Just like the evolution of society, investments and the financial sector at large, have undergone changes and development over many years. The history of modern day investing – the dedication of funds to achieve returns – dates back to the 16th century with the establishment of the Amsterdam Stock Exchange in 1602. What started as a privilege of only elite classes is now easily assessable to virtually anyone with a mobile device, thanks to the rise of technology.
The rise of retirement funds (pensions), the evolution of investment analysis and strategies; financial crises and regulatory reforms; and the emergence of new investment structures, are among very interesting parts of history. However, this write up centers on the categorization of investments.
Generally, there are two broad categories in investments and these are:
- Traditional investments.
- Alternative investments.
In Finance, the concept of traditional investment refers to the dedication of resources into well-known assets. To put simply, traditional assets are those the typical investor would think about upon hearing the word “investment”. These classes include the basic categories of stocks, bonds, and cash.
Stock (Equity): This represents ownership in a company. Investing a company’s stock means taking part ownership of such company with the view of gaining dividend returns and/or capital appreciation. Stocks can be further broken down into two main categories namely: Preferred stock and Common stock.
Fixed Income: Unlike equity investing, fixed income investment entails an investor lending his funds to a borrower (company, government etc.) with the view of earning a fixed interest return over the life of the fixed income instrument. Various fixed income instruments include government bonds, commercial papers, treasury bills etc.
Cash (Cash Equivalents): These are highly liquid set of assets. They include actual cash, as well as equivalents, which are easily converted to cash, such as banker’s acceptance, fixed deposit accounts. Marketable securities and money market holdings such as treasury bills, and short-term government bonds with a maturity date of three months or less are also consider cash equivalents.
Alternative assets are less traditional and generally more risky investment options hence, they do not fall into one of the conventional investment categories. They include, but are not limited to, the following:
Real Estate: This is the investment in land and properties with a view to gaining rental income and/or asset appreciation. They include direct investment in commercial and residential properties and indirect investment in such properties through Real Estate Investment Trusts (REITs). REITs are companies that own and operate income producing real estate properties. REITs gives the average investor (that does not have the financial capacity to invest in properties assets directly) an opportunity to earn real estate income as small funds from numerous investors are pooled together for that purpose.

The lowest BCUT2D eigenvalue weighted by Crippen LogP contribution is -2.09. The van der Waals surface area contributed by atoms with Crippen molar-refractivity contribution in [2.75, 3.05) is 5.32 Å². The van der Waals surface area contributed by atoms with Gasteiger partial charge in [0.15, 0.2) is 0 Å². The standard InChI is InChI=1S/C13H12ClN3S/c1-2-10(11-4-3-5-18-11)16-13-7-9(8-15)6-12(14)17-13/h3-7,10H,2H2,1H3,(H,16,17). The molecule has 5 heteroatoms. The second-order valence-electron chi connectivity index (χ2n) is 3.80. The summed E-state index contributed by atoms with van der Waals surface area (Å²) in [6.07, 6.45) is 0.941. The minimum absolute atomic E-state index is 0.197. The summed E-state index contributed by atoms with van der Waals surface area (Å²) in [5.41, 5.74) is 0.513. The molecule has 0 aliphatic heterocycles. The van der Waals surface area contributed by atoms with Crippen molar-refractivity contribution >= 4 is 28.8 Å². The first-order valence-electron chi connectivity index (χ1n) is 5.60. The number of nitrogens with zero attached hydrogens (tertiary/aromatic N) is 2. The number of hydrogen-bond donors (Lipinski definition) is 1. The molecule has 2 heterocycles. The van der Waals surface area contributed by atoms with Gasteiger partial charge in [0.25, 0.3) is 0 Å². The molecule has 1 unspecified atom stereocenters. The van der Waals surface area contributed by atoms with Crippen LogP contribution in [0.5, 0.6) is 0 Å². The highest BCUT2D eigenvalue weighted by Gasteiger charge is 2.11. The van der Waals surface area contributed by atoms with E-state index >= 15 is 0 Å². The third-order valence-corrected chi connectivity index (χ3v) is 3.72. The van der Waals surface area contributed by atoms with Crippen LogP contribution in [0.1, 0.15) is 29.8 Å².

Commodity: As the name suggests, these are basic goods used as an input in the production of goods and service or for final consumption. The three main categories of commodities are: 1) Agriculture, 2) Energy and 3) Metals. In today’s world of investing, investors are able to invest in commodities both directly and indirectly – with the use of derivative instruments. However, it is worthy of note that unlike equities, fixed income and real estate investments where return is earned through periodic income and/or capital appreciation, returns on commodities are solely from price appreciation of the commodity.
Private Equity: This is just like traditional equity investment, however, the difference between private equity and traditional equity investment is that the funds are invested directly in private companies rather than public or listed companies. Primarily, institutional investors, who can dedicate substantial funds for a long period, practice private equity investments.
Foreign Exchange: This entails the buying and selling of variouscurrencies with a view to profit from their appreciation and depreciation.
Other notable alternative assets: Venture Capital, Collectibles, Hedge funds, Cryptocurrencies etc.
For a budding economy like Nigeria’s and its expanding investment space, a lot of skepticism abounds over alternative investments and regulations involved therein. There is so much room for growth! However, there exists a gradual but steady awareness and participation in both traditional and alternative investments. Regardless of where you choose to make your nest, it is always imperative to seek the advice of professionals in that field while making decisions.